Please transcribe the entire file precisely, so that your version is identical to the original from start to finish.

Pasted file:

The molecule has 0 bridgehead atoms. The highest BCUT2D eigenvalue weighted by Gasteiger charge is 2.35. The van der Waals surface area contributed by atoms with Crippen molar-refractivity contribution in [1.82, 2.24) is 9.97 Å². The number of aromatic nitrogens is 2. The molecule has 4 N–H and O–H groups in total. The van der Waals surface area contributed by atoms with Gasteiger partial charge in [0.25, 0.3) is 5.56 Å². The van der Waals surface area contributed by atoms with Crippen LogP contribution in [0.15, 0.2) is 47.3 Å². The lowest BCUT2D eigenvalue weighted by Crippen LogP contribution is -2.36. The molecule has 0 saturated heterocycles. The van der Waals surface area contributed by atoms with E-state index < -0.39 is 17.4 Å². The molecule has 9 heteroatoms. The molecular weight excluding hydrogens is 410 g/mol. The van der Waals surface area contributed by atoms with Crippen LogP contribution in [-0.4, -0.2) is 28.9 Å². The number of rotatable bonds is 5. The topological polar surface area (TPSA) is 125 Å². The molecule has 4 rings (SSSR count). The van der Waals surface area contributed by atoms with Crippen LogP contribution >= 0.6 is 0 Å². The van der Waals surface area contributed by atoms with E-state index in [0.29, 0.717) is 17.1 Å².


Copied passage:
The molecule has 0 bridgehead atoms. The highest BCUT2D eigenvalue weighted by Gasteiger charge is 2.35. The van der Waals surface area contributed by atoms with Crippen molar-refractivity contribution in [1.82, 2.24) is 9.97 Å². The number of aromatic nitrogens is 2. The molecule has 4 N–H and O–H groups in total. The van der Waals surface area contributed by atoms with Gasteiger partial charge in [0.25, 0.3) is 5.56 Å². The van der Waals surface area contributed by atoms with Crippen LogP contribution in [0.15, 0.2) is 47.3 Å². The lowest BCUT2D eigenvalue weighted by Crippen LogP contribution is -2.36. The molecule has 0 saturated heterocycles. The van der Waals surface area contributed by atoms with E-state index < -0.39 is 17.4 Å². The molecule has 9 heteroatoms. The molecular weight excluding hydrogens is 410 g/mol. The van der Waals surface area contributed by atoms with Crippen LogP contribution in [-0.4, -0.2) is 28.9 Å². The number of rotatable bonds is 5. The topological polar surface area (TPSA) is 125 Å². The molecule has 4 rings (SSSR count). The van der Waals surface area contributed by atoms with Crippen LogP contribution >= 0.6 is 0 Å². The van der Waals surface area contributed by atoms with E-state index in [0.29, 0.717) is 17.1 Å².